Spring is finally here! The sun is starting to shower its golden rays again, and it’s time to get the little ones outside. Spending time outside offers immense mental health benefits for children, especially kids with special needs. If you have a child with special needs, you’re not alone. According to the stats, about 6.2% of children ages 5 to 15, or 2.8 million kids, have disabilities and require special attention.
Spending quality time outdoors with them is a proven way of improving mental health. And with spring knocking on the doors and the nice warm weather creeping in, there’s no better time to start planning fun outdoor activities with your child. Understandably, picking the right activity you and your kids will enjoy can be tricky. So, if you’re thinking about how to enjoy quality outdoor time with your little ones in the warmer months, here are some ideas you may want to consider.
Grow a vegetable garden together
Home gardening is a wonderfully relaxing hobby, especially for children with special needs. Known as horticultural therapy, tending a garden helps improve memory, cognitive abilities, task initiation, language skills, and socialization. It also gives them the chance to spend quality time outside without exerting too much physical energy. While you can choose to grow any plant you want, you should grow a vegetable garden filled with the foodstuff you need at home. This way, you will be enjoying a relaxing hobby, and you’ll also be saving money on your grocery shopping. You can grow foods like tomatoes, carrots, potatoes, pumpkins, and some of your favorite herbs. The pride in seeing their hard work pay off would help encourage more excitement and build their confidence.
Go for walks
Exercise is essential for growing children. Going on walks is a great and safe way of ensuring that your child gets enough exercise. Depending on your child’s special needs, you can help them spend quality time walking outside with the help of special devices. Walking isn’t only beneficial to your child’s physical health and gives them a dose of fitness; it also improves their mental and emotional health. Going for slow-paced walks in the park, at the beach, or anywhere near nature will immensely benefit you and your little one’s mental health. Studies have revealed a strong link between nature and mental health— whether you’re watching the sunset, listening to birds sing, or enjoying the feel of the beach. You can also choose to stroll through your favorite supermarkets and do some window shopping just to relax.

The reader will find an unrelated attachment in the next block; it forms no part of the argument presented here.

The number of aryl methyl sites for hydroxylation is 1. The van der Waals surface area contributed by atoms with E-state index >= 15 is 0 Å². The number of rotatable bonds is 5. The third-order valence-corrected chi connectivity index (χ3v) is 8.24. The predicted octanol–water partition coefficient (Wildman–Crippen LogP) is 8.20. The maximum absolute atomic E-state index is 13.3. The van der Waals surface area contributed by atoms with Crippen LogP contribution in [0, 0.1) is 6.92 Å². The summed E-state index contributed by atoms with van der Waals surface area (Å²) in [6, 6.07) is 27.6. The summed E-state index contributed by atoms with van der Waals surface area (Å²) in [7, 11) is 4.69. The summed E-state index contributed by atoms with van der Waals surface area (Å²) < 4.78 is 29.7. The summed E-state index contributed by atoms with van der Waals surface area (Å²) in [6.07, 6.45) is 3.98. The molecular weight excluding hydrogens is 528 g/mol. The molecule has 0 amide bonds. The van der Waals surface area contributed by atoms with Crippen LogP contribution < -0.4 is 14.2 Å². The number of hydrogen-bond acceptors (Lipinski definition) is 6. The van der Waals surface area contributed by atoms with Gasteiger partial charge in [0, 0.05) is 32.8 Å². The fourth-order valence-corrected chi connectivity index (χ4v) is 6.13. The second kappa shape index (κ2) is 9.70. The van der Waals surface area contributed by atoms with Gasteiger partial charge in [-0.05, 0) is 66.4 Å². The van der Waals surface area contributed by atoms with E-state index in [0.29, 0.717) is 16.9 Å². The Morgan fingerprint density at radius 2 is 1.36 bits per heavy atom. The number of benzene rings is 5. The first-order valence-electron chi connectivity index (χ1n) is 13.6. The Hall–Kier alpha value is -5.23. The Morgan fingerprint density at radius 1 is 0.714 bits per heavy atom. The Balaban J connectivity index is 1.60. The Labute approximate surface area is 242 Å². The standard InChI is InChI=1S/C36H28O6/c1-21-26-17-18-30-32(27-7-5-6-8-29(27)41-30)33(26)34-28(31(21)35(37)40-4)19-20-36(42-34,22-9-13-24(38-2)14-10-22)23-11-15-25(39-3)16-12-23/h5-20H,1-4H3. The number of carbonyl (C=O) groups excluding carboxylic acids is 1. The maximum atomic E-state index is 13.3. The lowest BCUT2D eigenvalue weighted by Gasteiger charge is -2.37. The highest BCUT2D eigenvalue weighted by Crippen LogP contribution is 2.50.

Take a dive
Like walking, swimming has immense health benefits to the body and mind. It helps build core strength, improving equilibrium and coordination. But even if your child’s special need makes it impossible for them to swim, just being in the water alone (of course, with constant supervision) can be very soothing for them. Alternatively, you can look for a swim school near you, with lessons designed especially for special-needs kids, and you’re good to go. There is no need to do something too rigorous; just slashing in the water can be a lot of fun. Or you can relax near the pool instead.
Go for a picnic
Picnicking, in general, is enjoyable for many kids, regardless of their special needs. Add their favorite meals to the occasion, surrounded by their loved ones, some comfy teddy bears, and you’ll be giving them smiles to wear for days. But don’t limit the picnic to food only; try other outdoor activities. For example, you can pick a picnic location that allows you to enjoy bird watching also— it’s like killing two birds with one stone! Or, you can choose a picnic location near a pond or lake. This way, you can all enjoy quality time fishing together. However, be sure to make the picnic time extra comfortable for your little one by bringing along your child’s favorite things like toys or books.
Depending on your child’s needs, it may be best not to go too far away from familiar surroundings. If going farther from home is a problem, you can just spread a blanket in your backyard or garden and enjoy the sunshine. The most important thing is that your little one gets good company, is supervised, and has fun.
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